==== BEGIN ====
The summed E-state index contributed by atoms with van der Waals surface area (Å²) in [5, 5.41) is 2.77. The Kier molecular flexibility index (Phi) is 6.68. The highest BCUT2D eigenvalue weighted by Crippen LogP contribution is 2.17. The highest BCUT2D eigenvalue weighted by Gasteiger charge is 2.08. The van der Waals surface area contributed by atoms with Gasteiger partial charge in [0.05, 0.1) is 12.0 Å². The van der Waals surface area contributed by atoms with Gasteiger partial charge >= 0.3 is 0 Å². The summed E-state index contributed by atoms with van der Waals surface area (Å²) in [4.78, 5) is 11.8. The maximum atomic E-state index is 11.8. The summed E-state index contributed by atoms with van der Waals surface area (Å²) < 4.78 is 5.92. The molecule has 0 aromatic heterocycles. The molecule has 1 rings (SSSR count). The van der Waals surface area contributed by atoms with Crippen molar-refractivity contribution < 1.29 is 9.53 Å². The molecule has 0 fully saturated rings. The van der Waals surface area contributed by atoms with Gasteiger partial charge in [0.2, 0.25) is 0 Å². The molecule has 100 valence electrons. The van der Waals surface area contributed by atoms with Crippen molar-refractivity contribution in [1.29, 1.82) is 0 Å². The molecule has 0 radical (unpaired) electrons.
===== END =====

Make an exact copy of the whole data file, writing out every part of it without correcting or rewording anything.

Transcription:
The summed E-state index contributed by atoms with van der Waals surface area (Å²) in [5, 5.41) is 2.77. The Kier molecular flexibility index (Phi) is 6.68. The highest BCUT2D eigenvalue weighted by Crippen LogP contribution is 2.17. The highest BCUT2D eigenvalue weighted by Gasteiger charge is 2.08. The van der Waals surface area contributed by atoms with Gasteiger partial charge in [0.05, 0.1) is 12.0 Å². The van der Waals surface area contributed by atoms with Gasteiger partial charge >= 0.3 is 0 Å². The summed E-state index contributed by atoms with van der Waals surface area (Å²) in [4.78, 5) is 11.8. The maximum atomic E-state index is 11.8. The summed E-state index contributed by atoms with van der Waals surface area (Å²) < 4.78 is 5.92. The molecule has 0 aromatic heterocycles. The molecule has 1 rings (SSSR count). The van der Waals surface area contributed by atoms with Crippen molar-refractivity contribution < 1.29 is 9.53 Å². The molecule has 0 fully saturated rings. The van der Waals surface area contributed by atoms with Gasteiger partial charge in [0.2, 0.25) is 0 Å². The molecule has 100 valence electrons. The van der Waals surface area contributed by atoms with Crippen molar-refractivity contribution in [1.29, 1.82) is 0 Å². The molecule has 0 radical (unpaired) electrons.